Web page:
To protect Deventer, Zutphen and the villages on the IJssel River from extreme high water and flooding, an eight-kilometre-long channel is being created between Veessen and Wapenveld.
Work will start after the summer on the channel, which can take a maximum of 45% of the water from the IJssel.
Scale model tests are currently underway at Deltares on an important component of the high-water channel: the inlet, in other words, the dike the water passes over when it enters the channel.
Precise picture of the flow rate of the water
Project manager Judith van Os from Deltares said: “The scale model study can be used to simulate in detail structures in the channel such as the dike and the bridge piers. This gives us a more precise idea than computer models of how much water can actually enter the channel and how fast it flows.”
The scale model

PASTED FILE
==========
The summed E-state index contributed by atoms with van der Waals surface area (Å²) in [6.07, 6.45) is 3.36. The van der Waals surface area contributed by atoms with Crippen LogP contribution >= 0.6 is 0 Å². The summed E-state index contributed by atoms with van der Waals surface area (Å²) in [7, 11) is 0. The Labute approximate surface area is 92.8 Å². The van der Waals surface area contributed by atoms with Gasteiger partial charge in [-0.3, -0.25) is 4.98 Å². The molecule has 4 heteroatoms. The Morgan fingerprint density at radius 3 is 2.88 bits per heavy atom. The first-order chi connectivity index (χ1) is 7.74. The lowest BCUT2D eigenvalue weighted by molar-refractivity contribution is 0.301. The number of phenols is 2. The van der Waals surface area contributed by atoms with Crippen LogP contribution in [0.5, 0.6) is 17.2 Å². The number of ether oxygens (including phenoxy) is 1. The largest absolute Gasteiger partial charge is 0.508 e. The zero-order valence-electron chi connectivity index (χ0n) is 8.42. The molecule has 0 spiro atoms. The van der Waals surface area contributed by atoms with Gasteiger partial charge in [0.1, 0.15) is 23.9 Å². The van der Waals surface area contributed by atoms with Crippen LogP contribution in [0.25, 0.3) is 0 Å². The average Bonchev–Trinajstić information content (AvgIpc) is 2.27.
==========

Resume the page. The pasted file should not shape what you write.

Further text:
The actual channel will be eight kilometres long and between 500 and 1500 metres wide; the inlet will be 800 metres long. The scale test involves building a section of the inlet to a scale of 1:10. The model makes it possible to see how the inlet actually works and what is needed to ensure that incoming water from the IJssel doesn’t cause damage.
Veessen-Wapenveld high-water channel
Between Veessen and Wapenveld (in the municipality of Heerde), work will start after the summer on a high-water channel between two new dikes. A meadow area without any buildings will be created to the east of the existing dike, serving as a channel for water when water levels are extremely high.
Opening the channel will reduce the level of water in the IJssel River by 71 centimetres. This is expected to happen once in a lifetime on average. The agricultural nature of the area will be preserved. For safety reasons, no homes or business accommodation will be left between the two dikes.
The channel will be completed in late 2016 and it will be a part of Rijkswaterstaat’s national flood protection programme, Room for the River.
Press Release, July 18, 2014